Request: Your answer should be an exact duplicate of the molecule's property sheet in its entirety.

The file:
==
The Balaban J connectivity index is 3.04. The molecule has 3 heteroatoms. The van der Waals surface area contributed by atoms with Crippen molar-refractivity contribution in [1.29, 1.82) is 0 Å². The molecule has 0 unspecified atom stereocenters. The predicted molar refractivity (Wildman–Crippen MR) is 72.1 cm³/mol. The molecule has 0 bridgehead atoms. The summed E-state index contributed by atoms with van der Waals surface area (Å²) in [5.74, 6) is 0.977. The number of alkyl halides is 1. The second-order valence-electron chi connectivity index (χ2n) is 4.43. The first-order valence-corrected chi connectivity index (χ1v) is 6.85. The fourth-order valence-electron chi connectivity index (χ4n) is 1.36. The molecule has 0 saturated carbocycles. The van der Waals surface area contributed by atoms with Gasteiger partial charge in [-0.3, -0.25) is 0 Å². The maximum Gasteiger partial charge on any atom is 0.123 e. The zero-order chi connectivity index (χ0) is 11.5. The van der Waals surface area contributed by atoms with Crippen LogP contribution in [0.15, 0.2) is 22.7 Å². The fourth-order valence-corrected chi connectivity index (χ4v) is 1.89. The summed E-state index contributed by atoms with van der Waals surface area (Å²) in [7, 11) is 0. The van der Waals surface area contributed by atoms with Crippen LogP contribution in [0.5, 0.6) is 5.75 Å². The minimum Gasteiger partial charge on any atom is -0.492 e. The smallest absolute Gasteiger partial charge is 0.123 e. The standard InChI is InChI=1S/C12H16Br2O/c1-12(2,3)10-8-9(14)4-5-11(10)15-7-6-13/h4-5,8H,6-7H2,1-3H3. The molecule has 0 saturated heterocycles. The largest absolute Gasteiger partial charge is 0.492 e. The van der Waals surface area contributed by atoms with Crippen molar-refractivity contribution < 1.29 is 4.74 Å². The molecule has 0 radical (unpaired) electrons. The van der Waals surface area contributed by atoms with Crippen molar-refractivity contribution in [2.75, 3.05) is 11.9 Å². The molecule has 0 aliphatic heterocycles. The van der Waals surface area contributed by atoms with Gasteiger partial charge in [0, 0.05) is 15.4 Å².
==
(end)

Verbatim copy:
The Balaban J connectivity index is 3.04. The molecule has 3 heteroatoms. The van der Waals surface area contributed by atoms with Crippen molar-refractivity contribution in [1.29, 1.82) is 0 Å². The molecule has 0 unspecified atom stereocenters. The predicted molar refractivity (Wildman–Crippen MR) is 72.1 cm³/mol. The molecule has 0 bridgehead atoms. The summed E-state index contributed by atoms with van der Waals surface area (Å²) in [5.74, 6) is 0.977. The number of alkyl halides is 1. The second-order valence-electron chi connectivity index (χ2n) is 4.43. The first-order valence-corrected chi connectivity index (χ1v) is 6.85. The fourth-order valence-electron chi connectivity index (χ4n) is 1.36. The molecule has 0 saturated carbocycles. The van der Waals surface area contributed by atoms with Gasteiger partial charge in [-0.3, -0.25) is 0 Å². The maximum Gasteiger partial charge on any atom is 0.123 e. The zero-order chi connectivity index (χ0) is 11.5. The van der Waals surface area contributed by atoms with Crippen LogP contribution in [0.15, 0.2) is 22.7 Å². The fourth-order valence-corrected chi connectivity index (χ4v) is 1.89. The summed E-state index contributed by atoms with van der Waals surface area (Å²) in [7, 11) is 0. The van der Waals surface area contributed by atoms with Crippen LogP contribution in [0.5, 0.6) is 5.75 Å². The minimum Gasteiger partial charge on any atom is -0.492 e. The smallest absolute Gasteiger partial charge is 0.123 e. The standard InChI is InChI=1S/C12H16Br2O/c1-12(2,3)10-8-9(14)4-5-11(10)15-7-6-13/h4-5,8H,6-7H2,1-3H3. The molecule has 0 saturated heterocycles. The largest absolute Gasteiger partial charge is 0.492 e. The van der Waals surface area contributed by atoms with Crippen molar-refractivity contribution < 1.29 is 4.74 Å². The molecule has 0 radical (unpaired) electrons. The van der Waals surface area contributed by atoms with Crippen molar-refractivity contribution in [2.75, 3.05) is 11.9 Å². The molecule has 0 aliphatic heterocycles. The van der Waals surface area contributed by atoms with Gasteiger partial charge in [0, 0.05) is 15.4 Å².